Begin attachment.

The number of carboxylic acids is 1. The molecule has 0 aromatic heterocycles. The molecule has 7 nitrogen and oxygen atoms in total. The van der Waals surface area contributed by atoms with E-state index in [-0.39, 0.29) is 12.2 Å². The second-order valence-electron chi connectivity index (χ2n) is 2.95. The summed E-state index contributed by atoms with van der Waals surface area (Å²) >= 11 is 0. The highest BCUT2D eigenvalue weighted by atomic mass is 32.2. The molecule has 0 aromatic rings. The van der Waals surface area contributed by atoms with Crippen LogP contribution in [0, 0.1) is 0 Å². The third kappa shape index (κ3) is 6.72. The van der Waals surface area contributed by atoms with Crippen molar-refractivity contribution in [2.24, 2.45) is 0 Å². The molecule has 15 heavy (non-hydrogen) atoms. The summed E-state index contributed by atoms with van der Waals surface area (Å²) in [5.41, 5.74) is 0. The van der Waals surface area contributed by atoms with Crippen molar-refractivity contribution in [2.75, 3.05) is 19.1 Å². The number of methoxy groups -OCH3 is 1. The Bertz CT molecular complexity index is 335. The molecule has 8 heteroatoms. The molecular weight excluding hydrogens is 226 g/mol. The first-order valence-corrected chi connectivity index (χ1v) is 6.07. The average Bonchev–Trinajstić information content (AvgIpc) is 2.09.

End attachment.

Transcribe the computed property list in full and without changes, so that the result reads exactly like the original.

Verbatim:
The number of carboxylic acids is 1. The molecule has 0 aromatic heterocycles. The molecule has 7 nitrogen and oxygen atoms in total. The van der Waals surface area contributed by atoms with E-state index in [-0.39, 0.29) is 12.2 Å². The second-order valence-electron chi connectivity index (χ2n) is 2.95. The summed E-state index contributed by atoms with van der Waals surface area (Å²) >= 11 is 0. The highest BCUT2D eigenvalue weighted by atomic mass is 32.2. The molecule has 0 aromatic rings. The van der Waals surface area contributed by atoms with Crippen LogP contribution in [0, 0.1) is 0 Å². The third kappa shape index (κ3) is 6.72. The van der Waals surface area contributed by atoms with Crippen molar-refractivity contribution in [2.24, 2.45) is 0 Å². The molecule has 15 heavy (non-hydrogen) atoms. The summed E-state index contributed by atoms with van der Waals surface area (Å²) in [5.41, 5.74) is 0. The van der Waals surface area contributed by atoms with Crippen molar-refractivity contribution in [2.75, 3.05) is 19.1 Å². The number of methoxy groups -OCH3 is 1. The Bertz CT molecular complexity index is 335. The molecule has 8 heteroatoms. The molecular weight excluding hydrogens is 226 g/mol. The first-order valence-corrected chi connectivity index (χ1v) is 6.07. The average Bonchev–Trinajstić information content (AvgIpc) is 2.09.